Identify barriers to communication

Qualification: Level 2 Diploma in Adult Care
Unit name: Communication in Care Settings
Learning outcome: 3. Be able to reduce barriers to communication
Assessment criteria: 3.1 Identify barriers to communication

To communicate effectively, it is important that you are able to identify and remove any barriers that may be having an adverse effect on your ability to communicate.


Some barriers to effective communication include:

  • Shyness or a lack of confidence or self-esteem – communicating with others may make an individual feel anxious, embarrassed or withdrawn
  • Complex sentences – long words or too many keywords in a sentence may make it difficult for an individual to understand
  • Lack of staff training – an individual may communicate using a method that care staff are not trained in (e.g. British Sign Language)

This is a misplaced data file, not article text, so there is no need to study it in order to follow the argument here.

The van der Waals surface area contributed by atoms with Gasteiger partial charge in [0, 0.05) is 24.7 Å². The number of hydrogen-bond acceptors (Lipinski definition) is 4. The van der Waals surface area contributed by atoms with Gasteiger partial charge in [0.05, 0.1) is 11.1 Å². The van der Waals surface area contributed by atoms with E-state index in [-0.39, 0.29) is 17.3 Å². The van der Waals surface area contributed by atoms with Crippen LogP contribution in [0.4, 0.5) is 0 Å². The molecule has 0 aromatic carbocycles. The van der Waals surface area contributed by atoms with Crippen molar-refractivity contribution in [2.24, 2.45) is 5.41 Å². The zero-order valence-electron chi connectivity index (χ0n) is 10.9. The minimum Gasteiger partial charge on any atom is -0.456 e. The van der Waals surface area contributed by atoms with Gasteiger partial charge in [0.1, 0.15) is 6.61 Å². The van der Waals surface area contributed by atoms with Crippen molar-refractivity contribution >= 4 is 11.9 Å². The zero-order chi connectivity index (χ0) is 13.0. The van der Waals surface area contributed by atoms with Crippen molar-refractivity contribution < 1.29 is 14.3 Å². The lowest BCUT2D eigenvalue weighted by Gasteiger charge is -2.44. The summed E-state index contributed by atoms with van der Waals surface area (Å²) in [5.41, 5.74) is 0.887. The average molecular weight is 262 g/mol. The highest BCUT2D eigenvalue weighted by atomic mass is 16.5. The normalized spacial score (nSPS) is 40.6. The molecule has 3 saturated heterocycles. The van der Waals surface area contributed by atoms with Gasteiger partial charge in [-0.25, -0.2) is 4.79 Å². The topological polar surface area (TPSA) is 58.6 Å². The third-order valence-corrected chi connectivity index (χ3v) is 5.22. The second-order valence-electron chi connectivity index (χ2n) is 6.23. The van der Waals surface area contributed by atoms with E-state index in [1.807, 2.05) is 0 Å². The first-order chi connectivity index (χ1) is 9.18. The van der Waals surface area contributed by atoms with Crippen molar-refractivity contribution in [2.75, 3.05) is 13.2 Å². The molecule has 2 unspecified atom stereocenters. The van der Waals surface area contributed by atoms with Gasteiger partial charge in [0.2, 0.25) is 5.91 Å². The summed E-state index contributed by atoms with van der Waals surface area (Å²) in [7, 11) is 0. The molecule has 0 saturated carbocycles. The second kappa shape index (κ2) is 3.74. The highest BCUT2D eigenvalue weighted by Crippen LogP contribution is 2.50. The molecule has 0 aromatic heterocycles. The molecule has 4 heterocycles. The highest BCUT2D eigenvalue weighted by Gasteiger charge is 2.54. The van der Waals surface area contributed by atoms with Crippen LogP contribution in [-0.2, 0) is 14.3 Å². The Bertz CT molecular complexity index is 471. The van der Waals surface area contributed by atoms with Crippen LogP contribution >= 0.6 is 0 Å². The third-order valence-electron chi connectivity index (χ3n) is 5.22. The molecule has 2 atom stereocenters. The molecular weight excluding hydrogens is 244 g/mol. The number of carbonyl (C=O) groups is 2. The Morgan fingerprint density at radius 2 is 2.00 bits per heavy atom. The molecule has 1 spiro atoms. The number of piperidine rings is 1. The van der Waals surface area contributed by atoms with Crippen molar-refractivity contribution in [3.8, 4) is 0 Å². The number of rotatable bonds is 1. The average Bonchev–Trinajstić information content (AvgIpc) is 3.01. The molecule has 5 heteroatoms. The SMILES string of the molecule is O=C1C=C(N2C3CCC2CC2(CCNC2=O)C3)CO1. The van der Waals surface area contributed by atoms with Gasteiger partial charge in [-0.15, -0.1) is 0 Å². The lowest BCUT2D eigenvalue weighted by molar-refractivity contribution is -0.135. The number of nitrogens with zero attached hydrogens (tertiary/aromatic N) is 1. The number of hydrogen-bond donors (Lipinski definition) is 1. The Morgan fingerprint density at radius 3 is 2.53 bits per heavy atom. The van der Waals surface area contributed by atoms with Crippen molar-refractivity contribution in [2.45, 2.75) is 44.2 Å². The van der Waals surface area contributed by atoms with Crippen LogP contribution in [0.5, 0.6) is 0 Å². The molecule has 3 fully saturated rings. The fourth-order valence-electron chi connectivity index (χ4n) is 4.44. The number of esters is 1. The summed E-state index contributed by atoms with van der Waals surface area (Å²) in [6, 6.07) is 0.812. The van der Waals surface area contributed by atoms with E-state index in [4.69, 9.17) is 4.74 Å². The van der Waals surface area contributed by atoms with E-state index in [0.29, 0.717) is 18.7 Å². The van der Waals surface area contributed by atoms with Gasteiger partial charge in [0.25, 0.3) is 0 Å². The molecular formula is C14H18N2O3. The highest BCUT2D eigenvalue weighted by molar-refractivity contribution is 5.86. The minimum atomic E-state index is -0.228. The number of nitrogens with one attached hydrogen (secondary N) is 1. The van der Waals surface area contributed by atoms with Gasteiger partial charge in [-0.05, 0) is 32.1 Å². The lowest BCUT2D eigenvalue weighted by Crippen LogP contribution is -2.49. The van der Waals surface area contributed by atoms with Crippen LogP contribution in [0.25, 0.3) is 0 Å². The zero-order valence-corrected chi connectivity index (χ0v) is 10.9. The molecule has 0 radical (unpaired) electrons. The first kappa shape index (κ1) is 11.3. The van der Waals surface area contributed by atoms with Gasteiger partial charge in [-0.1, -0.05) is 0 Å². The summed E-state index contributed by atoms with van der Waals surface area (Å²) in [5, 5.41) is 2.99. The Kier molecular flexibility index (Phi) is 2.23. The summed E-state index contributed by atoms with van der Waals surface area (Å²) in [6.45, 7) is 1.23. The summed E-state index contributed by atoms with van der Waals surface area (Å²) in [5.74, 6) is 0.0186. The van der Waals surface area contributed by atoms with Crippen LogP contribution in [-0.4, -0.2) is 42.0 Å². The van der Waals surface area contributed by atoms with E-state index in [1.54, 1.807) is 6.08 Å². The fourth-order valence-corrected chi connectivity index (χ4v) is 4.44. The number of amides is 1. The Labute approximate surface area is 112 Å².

• Lack of time – if care staff do not have the necessary time to speak to individuals and take a genuine interest in them, it can lead to a breakdown in communication
  • Staff not reading care plans – this can result in staff not understanding an individual’s communication needs
  • Language – not having a shared common language can make communication very difficult
  • Dialects/accents/jargon – strong dialects or excessive use of terms that an individual does not understand can make comprehension difficult
  • Heightened emotional state – if an individual is angry, aggressive, manic or even tired, it can be very difficult to communicate with them
  • Cultural differences – differences in acceptable behaviour between different cultures should be understood and catered for
  • Environment – this can include several aspects that are not conducive to effective communication including background noise, temperature, lighting, lack of space and lack of privacy

It is important that you are mindful of some of these barriers so that you can ensure that any communication you partake in is as effective as possible.

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